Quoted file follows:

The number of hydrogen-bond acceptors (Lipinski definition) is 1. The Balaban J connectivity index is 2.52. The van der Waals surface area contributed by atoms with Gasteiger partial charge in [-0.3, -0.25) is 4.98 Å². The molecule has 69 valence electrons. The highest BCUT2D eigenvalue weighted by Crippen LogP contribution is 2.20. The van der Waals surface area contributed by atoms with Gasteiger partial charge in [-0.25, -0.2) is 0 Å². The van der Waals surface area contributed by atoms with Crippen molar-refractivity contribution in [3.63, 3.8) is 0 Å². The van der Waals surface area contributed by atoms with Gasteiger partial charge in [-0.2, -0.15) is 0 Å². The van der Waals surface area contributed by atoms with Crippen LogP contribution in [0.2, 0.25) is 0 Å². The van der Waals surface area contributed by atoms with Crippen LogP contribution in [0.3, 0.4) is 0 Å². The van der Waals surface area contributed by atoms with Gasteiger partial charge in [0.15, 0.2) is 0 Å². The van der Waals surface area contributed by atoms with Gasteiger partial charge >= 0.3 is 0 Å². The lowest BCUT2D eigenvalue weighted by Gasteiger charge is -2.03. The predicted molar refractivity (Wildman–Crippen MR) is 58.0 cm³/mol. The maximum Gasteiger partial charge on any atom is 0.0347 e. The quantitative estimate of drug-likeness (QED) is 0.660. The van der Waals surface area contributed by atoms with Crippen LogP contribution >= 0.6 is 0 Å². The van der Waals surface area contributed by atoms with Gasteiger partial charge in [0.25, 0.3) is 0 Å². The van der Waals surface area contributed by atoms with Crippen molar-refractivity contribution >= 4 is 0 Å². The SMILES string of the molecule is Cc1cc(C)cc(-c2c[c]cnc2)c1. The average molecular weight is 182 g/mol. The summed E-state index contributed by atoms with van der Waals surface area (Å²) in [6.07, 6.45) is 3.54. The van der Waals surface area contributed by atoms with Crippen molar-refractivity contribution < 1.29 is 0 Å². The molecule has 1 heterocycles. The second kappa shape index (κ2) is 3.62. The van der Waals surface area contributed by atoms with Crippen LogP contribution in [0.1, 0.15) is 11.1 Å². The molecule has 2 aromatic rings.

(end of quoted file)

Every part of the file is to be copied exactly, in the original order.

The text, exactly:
The number of hydrogen-bond acceptors (Lipinski definition) is 1. The Balaban J connectivity index is 2.52. The van der Waals surface area contributed by atoms with Gasteiger partial charge in [-0.3, -0.25) is 4.98 Å². The molecule has 69 valence electrons. The highest BCUT2D eigenvalue weighted by Crippen LogP contribution is 2.20. The van der Waals surface area contributed by atoms with Gasteiger partial charge in [-0.25, -0.2) is 0 Å². The van der Waals surface area contributed by atoms with Crippen molar-refractivity contribution in [3.63, 3.8) is 0 Å². The van der Waals surface area contributed by atoms with Gasteiger partial charge in [-0.2, -0.15) is 0 Å². The van der Waals surface area contributed by atoms with Crippen LogP contribution in [0.2, 0.25) is 0 Å². The van der Waals surface area contributed by atoms with Crippen LogP contribution in [0.3, 0.4) is 0 Å². The van der Waals surface area contributed by atoms with Gasteiger partial charge in [0.15, 0.2) is 0 Å². The van der Waals surface area contributed by atoms with Gasteiger partial charge >= 0.3 is 0 Å². The lowest BCUT2D eigenvalue weighted by Gasteiger charge is -2.03. The predicted molar refractivity (Wildman–Crippen MR) is 58.0 cm³/mol. The maximum Gasteiger partial charge on any atom is 0.0347 e. The quantitative estimate of drug-likeness (QED) is 0.660. The van der Waals surface area contributed by atoms with Crippen LogP contribution >= 0.6 is 0 Å². The van der Waals surface area contributed by atoms with Gasteiger partial charge in [0.25, 0.3) is 0 Å². The van der Waals surface area contributed by atoms with Crippen molar-refractivity contribution >= 4 is 0 Å². The SMILES string of the molecule is Cc1cc(C)cc(-c2c[c]cnc2)c1. The average molecular weight is 182 g/mol. The summed E-state index contributed by atoms with van der Waals surface area (Å²) in [6.07, 6.45) is 3.54. The van der Waals surface area contributed by atoms with Crippen molar-refractivity contribution < 1.29 is 0 Å². The molecule has 1 heterocycles. The second kappa shape index (κ2) is 3.62. The van der Waals surface area contributed by atoms with Crippen LogP contribution in [0.1, 0.15) is 11.1 Å². The molecule has 2 aromatic rings.